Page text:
The electronic cigarette industry has grown exponentially over the last five years. Now a billion dollar industry, its growth is driven by entrepreneurs capitalizing on the opportunity to sell these products while profits are high and regulations are lax.

Electronic cigarettes are often promoted by the industry as a safe and effective way to quit smoking. However, emerging research shows otherwise. In this webinar, Kirsten Frandsen will review these popular products, the truths behind industry messaging, how we can use lessons learned from working with Big Tobacco, and what public health partners are doing to protect the public.

This webinar is part of the Maternal and Child Public Health webinar series.

Learning Objectives

  • Describe what vapor products are and their role in smoking cessation.
  • Describe at least three health concerns of electronic cigarettes and related vapor products, both at a population and individual level.
  • Provide at least three examples of existing and pending regulations on vapor products, at the local, state and federal level.

Intended Audience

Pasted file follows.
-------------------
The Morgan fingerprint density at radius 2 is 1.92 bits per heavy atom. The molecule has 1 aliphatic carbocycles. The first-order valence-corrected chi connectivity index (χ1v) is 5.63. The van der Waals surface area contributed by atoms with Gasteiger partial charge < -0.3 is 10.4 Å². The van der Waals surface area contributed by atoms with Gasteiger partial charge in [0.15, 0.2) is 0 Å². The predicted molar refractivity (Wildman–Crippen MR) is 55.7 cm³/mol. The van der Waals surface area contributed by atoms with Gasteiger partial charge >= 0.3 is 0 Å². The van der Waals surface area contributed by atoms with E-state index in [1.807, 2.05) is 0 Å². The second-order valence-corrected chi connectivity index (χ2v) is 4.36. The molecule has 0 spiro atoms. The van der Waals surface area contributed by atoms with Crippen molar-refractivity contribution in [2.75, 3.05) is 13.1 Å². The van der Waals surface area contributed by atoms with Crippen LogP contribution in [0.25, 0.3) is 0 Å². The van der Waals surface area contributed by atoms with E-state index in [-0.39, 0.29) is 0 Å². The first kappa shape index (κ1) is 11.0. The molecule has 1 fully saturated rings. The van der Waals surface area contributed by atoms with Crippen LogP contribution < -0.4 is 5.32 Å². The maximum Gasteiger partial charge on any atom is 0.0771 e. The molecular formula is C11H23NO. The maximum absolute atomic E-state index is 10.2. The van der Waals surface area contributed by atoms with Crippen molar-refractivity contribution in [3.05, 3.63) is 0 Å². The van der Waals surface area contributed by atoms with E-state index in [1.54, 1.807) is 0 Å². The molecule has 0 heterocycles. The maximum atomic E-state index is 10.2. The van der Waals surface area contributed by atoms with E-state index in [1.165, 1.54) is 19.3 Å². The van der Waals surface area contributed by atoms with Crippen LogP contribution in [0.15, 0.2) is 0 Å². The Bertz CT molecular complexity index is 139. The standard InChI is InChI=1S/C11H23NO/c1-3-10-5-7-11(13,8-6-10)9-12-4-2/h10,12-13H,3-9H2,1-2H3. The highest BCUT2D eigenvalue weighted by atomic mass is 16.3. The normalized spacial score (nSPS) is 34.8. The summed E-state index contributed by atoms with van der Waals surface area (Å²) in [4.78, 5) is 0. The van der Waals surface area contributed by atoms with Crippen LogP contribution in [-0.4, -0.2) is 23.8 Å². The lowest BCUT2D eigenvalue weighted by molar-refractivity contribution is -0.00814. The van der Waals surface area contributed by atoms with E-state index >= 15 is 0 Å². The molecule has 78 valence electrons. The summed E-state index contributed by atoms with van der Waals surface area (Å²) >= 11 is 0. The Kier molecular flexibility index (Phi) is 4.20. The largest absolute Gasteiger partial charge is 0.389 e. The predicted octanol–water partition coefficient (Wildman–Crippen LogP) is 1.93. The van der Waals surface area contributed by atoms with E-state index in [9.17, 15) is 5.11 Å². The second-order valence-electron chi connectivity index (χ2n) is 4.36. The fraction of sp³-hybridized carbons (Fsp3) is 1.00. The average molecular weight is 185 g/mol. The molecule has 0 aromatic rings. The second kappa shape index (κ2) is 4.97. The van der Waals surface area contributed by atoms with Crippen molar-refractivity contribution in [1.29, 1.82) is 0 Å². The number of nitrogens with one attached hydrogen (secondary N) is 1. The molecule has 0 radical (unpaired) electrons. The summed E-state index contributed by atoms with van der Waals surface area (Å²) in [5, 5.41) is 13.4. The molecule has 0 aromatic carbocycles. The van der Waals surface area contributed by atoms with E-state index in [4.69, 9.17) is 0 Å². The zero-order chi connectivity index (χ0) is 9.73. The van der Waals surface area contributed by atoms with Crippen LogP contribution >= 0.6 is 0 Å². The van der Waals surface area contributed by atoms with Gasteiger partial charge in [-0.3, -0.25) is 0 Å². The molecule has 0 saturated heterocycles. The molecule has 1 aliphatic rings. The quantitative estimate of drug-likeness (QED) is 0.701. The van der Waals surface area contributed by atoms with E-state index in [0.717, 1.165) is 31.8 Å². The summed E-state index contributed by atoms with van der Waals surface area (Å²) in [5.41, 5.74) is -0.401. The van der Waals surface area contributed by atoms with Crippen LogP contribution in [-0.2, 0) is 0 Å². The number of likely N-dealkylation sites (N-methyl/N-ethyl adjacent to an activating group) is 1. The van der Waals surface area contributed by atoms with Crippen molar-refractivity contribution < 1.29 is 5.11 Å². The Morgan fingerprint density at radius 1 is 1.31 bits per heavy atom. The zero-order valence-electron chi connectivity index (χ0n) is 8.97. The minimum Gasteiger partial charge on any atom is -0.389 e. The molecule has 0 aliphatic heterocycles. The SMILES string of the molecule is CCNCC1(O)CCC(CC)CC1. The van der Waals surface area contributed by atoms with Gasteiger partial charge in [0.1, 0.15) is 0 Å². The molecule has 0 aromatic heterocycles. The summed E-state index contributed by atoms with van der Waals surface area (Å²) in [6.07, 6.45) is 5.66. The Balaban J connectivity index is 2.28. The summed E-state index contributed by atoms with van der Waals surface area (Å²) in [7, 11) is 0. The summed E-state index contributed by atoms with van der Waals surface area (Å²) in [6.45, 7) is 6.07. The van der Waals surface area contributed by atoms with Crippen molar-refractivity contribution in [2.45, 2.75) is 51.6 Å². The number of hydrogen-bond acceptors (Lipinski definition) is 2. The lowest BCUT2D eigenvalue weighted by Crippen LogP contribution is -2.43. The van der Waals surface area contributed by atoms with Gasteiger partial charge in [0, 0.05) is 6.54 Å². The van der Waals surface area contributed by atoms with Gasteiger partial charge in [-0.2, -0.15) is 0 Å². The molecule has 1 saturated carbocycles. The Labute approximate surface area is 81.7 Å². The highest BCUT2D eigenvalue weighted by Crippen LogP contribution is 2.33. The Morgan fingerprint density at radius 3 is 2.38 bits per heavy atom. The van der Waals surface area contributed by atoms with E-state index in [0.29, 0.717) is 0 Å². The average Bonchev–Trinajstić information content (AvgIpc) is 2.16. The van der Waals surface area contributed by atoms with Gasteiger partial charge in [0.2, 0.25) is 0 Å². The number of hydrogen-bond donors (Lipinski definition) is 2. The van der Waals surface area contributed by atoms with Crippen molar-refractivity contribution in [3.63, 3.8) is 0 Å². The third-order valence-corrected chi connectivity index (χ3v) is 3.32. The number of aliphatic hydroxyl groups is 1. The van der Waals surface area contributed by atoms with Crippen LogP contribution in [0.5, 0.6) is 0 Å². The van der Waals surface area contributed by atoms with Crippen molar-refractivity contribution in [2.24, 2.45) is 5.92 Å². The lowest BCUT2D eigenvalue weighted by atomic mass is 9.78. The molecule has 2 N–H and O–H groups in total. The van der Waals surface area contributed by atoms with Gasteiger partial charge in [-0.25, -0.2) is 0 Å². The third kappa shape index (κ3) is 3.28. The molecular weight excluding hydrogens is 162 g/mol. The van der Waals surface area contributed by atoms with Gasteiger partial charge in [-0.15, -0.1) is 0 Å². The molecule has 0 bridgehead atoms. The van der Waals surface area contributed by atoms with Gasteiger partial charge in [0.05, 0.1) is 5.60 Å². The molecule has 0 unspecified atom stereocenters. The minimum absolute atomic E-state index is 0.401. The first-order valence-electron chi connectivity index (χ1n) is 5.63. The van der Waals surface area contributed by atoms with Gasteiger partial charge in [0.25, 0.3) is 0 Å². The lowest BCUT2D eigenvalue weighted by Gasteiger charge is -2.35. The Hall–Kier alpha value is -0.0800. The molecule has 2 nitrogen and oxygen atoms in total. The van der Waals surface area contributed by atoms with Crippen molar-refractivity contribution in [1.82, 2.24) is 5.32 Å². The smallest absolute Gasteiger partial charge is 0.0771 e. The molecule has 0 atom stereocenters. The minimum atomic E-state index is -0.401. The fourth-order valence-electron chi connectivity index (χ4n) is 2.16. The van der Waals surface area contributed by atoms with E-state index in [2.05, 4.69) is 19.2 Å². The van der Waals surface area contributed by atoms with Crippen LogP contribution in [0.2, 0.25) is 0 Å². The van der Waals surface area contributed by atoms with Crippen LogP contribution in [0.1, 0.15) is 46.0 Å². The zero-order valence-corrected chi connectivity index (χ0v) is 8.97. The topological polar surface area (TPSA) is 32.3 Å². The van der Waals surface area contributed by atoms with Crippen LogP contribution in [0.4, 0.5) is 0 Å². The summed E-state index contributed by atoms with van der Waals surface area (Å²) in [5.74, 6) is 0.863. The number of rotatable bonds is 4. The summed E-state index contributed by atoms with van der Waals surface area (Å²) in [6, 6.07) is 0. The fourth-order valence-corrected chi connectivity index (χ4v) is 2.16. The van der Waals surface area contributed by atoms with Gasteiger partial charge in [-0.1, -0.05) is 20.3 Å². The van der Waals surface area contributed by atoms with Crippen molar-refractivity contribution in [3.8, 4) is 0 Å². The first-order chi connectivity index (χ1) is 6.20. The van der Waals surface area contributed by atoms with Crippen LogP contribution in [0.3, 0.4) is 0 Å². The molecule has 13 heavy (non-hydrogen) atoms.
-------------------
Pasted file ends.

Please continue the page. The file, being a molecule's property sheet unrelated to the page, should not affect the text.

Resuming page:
Local, state, and tribal public health practitioners; students; policy makers; those who work in or are interested in the area of maternal and child health.


Kirsten Frandsen is a Project Manager at Tacoma-Pierce County Health Department in Washington State. She has worked in the chronic disease policy, systems and environmental change arena for over 20 years and been involved in e-cigarette legislation since 2010.

At the Health Department, Kirsten helped lead the development of Pierce County regulations to limit vapor products in 2011 and 2015. Currently, Kirsten serves as the Health Department’s policy liaison in the areas of chronic disease and environmental health- where she actively works on state e-cigarette legislation.


Photograph of a man using an e-cigarette.
Air Date: 
Friday, March 18, 2016, 12:00 pm to 1:00 pm PDT
Law and Policy & Ethics
Maternal and Child Health
1 hour
Maternal and Child Public Health
Competency Domains: 
Analytical/Assessment Skills
Community Dimensions of Practice Skills
Policy Development/Program Planning Skills